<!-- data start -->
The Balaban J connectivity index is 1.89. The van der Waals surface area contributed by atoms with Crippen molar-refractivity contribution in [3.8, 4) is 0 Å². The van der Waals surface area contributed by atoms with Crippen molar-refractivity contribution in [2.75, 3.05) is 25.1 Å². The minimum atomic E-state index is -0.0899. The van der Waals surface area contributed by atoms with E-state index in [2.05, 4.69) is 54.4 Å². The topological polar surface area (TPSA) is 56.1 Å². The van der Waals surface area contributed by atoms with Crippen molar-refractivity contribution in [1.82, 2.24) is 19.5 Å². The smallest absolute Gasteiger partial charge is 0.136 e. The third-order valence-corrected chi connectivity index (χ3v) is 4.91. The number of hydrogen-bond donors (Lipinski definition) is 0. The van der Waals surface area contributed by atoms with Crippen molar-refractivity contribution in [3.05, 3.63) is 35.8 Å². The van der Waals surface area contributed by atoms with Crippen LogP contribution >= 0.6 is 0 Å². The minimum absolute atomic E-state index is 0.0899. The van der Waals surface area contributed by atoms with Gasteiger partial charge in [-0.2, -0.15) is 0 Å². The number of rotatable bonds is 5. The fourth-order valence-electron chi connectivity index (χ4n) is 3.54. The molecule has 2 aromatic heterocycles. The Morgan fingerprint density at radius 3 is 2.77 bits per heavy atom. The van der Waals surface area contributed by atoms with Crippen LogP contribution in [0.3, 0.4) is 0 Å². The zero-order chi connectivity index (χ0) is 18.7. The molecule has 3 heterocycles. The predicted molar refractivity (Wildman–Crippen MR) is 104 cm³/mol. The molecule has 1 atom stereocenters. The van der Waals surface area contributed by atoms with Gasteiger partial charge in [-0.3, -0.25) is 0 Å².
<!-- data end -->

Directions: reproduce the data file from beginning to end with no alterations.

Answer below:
The Balaban J connectivity index is 1.89. The van der Waals surface area contributed by atoms with Crippen molar-refractivity contribution in [3.8, 4) is 0 Å². The van der Waals surface area contributed by atoms with Crippen molar-refractivity contribution in [2.75, 3.05) is 25.1 Å². The minimum atomic E-state index is -0.0899. The van der Waals surface area contributed by atoms with E-state index in [2.05, 4.69) is 54.4 Å². The topological polar surface area (TPSA) is 56.1 Å². The van der Waals surface area contributed by atoms with Crippen molar-refractivity contribution in [1.82, 2.24) is 19.5 Å². The smallest absolute Gasteiger partial charge is 0.136 e. The third-order valence-corrected chi connectivity index (χ3v) is 4.91. The number of hydrogen-bond donors (Lipinski definition) is 0. The van der Waals surface area contributed by atoms with Crippen molar-refractivity contribution in [3.05, 3.63) is 35.8 Å². The van der Waals surface area contributed by atoms with Crippen LogP contribution >= 0.6 is 0 Å². The minimum absolute atomic E-state index is 0.0899. The van der Waals surface area contributed by atoms with Gasteiger partial charge in [-0.2, -0.15) is 0 Å². The number of rotatable bonds is 5. The fourth-order valence-electron chi connectivity index (χ4n) is 3.54. The molecule has 2 aromatic heterocycles. The Morgan fingerprint density at radius 3 is 2.77 bits per heavy atom. The van der Waals surface area contributed by atoms with Crippen LogP contribution in [0.3, 0.4) is 0 Å². The zero-order chi connectivity index (χ0) is 18.7. The molecule has 3 heterocycles. The predicted molar refractivity (Wildman–Crippen MR) is 104 cm³/mol. The molecule has 1 atom stereocenters. The van der Waals surface area contributed by atoms with Gasteiger partial charge in [-0.3, -0.25) is 0 Å².